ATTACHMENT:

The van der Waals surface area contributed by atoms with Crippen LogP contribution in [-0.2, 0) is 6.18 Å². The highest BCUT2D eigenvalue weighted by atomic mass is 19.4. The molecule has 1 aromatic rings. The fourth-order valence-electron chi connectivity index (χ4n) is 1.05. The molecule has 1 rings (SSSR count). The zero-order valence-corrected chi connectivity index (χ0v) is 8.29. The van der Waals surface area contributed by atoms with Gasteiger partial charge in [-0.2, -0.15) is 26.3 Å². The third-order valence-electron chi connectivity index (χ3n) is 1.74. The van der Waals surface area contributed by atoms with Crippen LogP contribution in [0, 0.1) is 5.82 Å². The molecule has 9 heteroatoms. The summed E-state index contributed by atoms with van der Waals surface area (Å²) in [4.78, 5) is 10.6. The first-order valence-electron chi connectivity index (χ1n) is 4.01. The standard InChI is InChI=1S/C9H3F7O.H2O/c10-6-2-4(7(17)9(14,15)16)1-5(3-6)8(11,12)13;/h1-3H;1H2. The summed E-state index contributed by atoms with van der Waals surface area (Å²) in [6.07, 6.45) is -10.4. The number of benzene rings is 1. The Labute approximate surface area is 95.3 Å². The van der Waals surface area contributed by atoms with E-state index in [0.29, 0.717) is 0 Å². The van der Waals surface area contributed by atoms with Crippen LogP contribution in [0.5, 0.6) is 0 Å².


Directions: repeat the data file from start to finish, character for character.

The van der Waals surface area contributed by atoms with Crippen LogP contribution in [-0.2, 0) is 6.18 Å². The highest BCUT2D eigenvalue weighted by atomic mass is 19.4. The molecule has 1 aromatic rings. The fourth-order valence-electron chi connectivity index (χ4n) is 1.05. The molecule has 1 rings (SSSR count). The zero-order valence-corrected chi connectivity index (χ0v) is 8.29. The van der Waals surface area contributed by atoms with Gasteiger partial charge in [-0.2, -0.15) is 26.3 Å². The third-order valence-electron chi connectivity index (χ3n) is 1.74. The van der Waals surface area contributed by atoms with Crippen LogP contribution in [0, 0.1) is 5.82 Å². The molecule has 9 heteroatoms. The summed E-state index contributed by atoms with van der Waals surface area (Å²) in [4.78, 5) is 10.6. The first-order valence-electron chi connectivity index (χ1n) is 4.01. The standard InChI is InChI=1S/C9H3F7O.H2O/c10-6-2-4(7(17)9(14,15)16)1-5(3-6)8(11,12)13;/h1-3H;1H2. The summed E-state index contributed by atoms with van der Waals surface area (Å²) in [6.07, 6.45) is -10.4. The number of benzene rings is 1. The Labute approximate surface area is 95.3 Å². The van der Waals surface area contributed by atoms with E-state index in [0.29, 0.717) is 0 Å². The van der Waals surface area contributed by atoms with Crippen LogP contribution in [0.5, 0.6) is 0 Å².